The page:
Steady State Theory – Concept, Supporters and Detractors

We explain what the steady state theory is, the perfect cosmological principle and the evidence that seems to refute it.

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According to the steady state theory, the properties of the universe are constant.

What is the steady state theory?

It is known as The Theory of the Steady State, Theory of the Steady Universe or Model of the Steady Universe to a theory about the origin of the universe, proposed in the middle of the 20th century by British physicist and astronomer James Jeans.

The fundamental precept of this theory is that the decrease in density that the Universe experiences in its constant expansion, is complemented by the constant creation of new matter at an almost imperceptible rate (one proton per year for each km3 of universe).

This means that the universe has constant general properties, invariable in time and space, so its origin tends to infinity in the past, with an exponential rate of expansion. That is to say that this theory maintains that the Universe never had an origin, but was always as it is today.

This formulation arises from the so-called perfect cosmological principle: maintains that given a large enough scale, the Universe always presents the same properties no matter from what point or what specific portion we observe. And, also, from the application of Einstein’s Theory of General Relativity.

Later to be proposed by James Jeans, was revised in 1948 by specialists Fred Hoyle (United Kingdom), Thomas Gold (Austria) and Hermann-Bondi (Austro-British), among others. Today it is not considered a current physical modelbut part of the history of modern cosmology.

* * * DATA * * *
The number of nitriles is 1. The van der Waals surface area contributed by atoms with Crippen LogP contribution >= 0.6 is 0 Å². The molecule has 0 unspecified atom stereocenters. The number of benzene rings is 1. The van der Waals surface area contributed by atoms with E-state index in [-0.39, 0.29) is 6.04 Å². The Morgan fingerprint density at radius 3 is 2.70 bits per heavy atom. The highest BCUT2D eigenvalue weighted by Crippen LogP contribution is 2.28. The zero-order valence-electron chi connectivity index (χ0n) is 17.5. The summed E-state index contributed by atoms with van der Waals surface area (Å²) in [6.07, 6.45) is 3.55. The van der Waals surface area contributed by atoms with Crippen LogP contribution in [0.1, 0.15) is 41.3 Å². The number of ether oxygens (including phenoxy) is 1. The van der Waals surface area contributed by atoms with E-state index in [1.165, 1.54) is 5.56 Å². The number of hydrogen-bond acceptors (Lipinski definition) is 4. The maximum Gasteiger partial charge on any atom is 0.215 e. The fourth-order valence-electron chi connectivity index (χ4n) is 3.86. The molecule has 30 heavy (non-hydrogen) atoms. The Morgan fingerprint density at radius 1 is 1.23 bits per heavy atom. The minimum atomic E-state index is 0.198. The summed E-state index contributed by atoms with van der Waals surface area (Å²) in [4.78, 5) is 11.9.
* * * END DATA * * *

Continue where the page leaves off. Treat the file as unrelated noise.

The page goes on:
Importance of theory

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The James Jeans theory is the main alternative to the Big Bang theory.

This cosmological model is the main alternative theory with respect to the Big Bang Theory, which supposes that at some initial moment, the Universe was a single particle in which everything that exists was compressed, and that it all began with a gigantic explosion that drove the expansion of space-time.

While the stationary model was not without supporters at the time, and even Albert Einsten himself at the time subscribed it, today it is considered discarded. This is because the best observations of the distant universe show that it is a place in the process of change. For example, there are only quasars in remote regions.

In fact, discoveries about the Cosmic Microwave Background (CMB), which was detected in 1964 and dated to about 13.7 billion years old, seem to prove the existence of an initial explosion.

Authors of the stationary universe theory

There are still scientists who hold the Stationary Universe Model as valid and oppose the Big Bang Theory. Chief among them is Jayant Narlikar (India, 1938), who is one of the most prominent astrophysicists in his country (and also a popular popular science fiction author).

Another of his supporters is C. Johan Masreliez (Sweden, 1939), theoretical physicist and inventor who contributed significantly to the emergence of Control Theory in the 1970s. His theories in this regard are set out in his text Cosmic expansion in scale (1999).

For his part, the Australian scientist David crawford presented in 2010 some supporting theories of the stationary model. His theories, along with those of Masreliez, are widely criticized especially for assuming that the reddening of the light of distant stars is due to a supposed “tired light” instead of a light coming from an object that is moving away.

There are other names to highlight, such as the theoretical physicist Roger penrose (England, 1931), who interpreted certain circular patterns in the Cosmic Microwave Background as evidence that there was no Big Bang, but that the Universe is immersed in a continuous circuit throughout the eons.